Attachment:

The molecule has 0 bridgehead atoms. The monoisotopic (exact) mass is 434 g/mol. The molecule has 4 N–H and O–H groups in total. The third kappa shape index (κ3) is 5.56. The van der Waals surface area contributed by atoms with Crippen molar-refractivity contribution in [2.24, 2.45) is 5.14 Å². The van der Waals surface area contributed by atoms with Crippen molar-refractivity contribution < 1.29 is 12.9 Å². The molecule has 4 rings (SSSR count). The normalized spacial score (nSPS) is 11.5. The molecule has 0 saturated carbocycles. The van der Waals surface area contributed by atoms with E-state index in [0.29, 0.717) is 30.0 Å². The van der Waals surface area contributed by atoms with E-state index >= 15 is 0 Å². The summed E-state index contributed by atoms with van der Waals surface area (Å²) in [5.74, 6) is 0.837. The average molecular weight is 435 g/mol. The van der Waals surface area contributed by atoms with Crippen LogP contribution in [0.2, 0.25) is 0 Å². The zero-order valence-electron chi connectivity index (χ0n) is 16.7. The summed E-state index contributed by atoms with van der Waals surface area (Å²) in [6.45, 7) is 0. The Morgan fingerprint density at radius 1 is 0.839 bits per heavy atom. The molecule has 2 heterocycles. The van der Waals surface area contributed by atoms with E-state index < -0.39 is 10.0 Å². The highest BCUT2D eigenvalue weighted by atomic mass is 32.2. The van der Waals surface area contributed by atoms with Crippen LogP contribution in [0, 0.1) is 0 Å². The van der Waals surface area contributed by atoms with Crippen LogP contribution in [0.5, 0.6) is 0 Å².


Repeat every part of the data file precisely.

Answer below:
The molecule has 0 bridgehead atoms. The monoisotopic (exact) mass is 434 g/mol. The molecule has 4 N–H and O–H groups in total. The third kappa shape index (κ3) is 5.56. The van der Waals surface area contributed by atoms with Crippen molar-refractivity contribution in [2.24, 2.45) is 5.14 Å². The van der Waals surface area contributed by atoms with Crippen molar-refractivity contribution < 1.29 is 12.9 Å². The molecule has 4 rings (SSSR count). The normalized spacial score (nSPS) is 11.5. The molecule has 0 saturated carbocycles. The van der Waals surface area contributed by atoms with E-state index in [0.29, 0.717) is 30.0 Å². The van der Waals surface area contributed by atoms with E-state index >= 15 is 0 Å². The summed E-state index contributed by atoms with van der Waals surface area (Å²) in [5.74, 6) is 0.837. The average molecular weight is 435 g/mol. The van der Waals surface area contributed by atoms with Crippen LogP contribution in [0.2, 0.25) is 0 Å². The zero-order valence-electron chi connectivity index (χ0n) is 16.7. The summed E-state index contributed by atoms with van der Waals surface area (Å²) in [6.45, 7) is 0. The Morgan fingerprint density at radius 1 is 0.839 bits per heavy atom. The molecule has 2 heterocycles. The van der Waals surface area contributed by atoms with E-state index < -0.39 is 10.0 Å². The highest BCUT2D eigenvalue weighted by atomic mass is 32.2. The van der Waals surface area contributed by atoms with Crippen LogP contribution in [0, 0.1) is 0 Å². The van der Waals surface area contributed by atoms with Crippen LogP contribution in [0.5, 0.6) is 0 Å².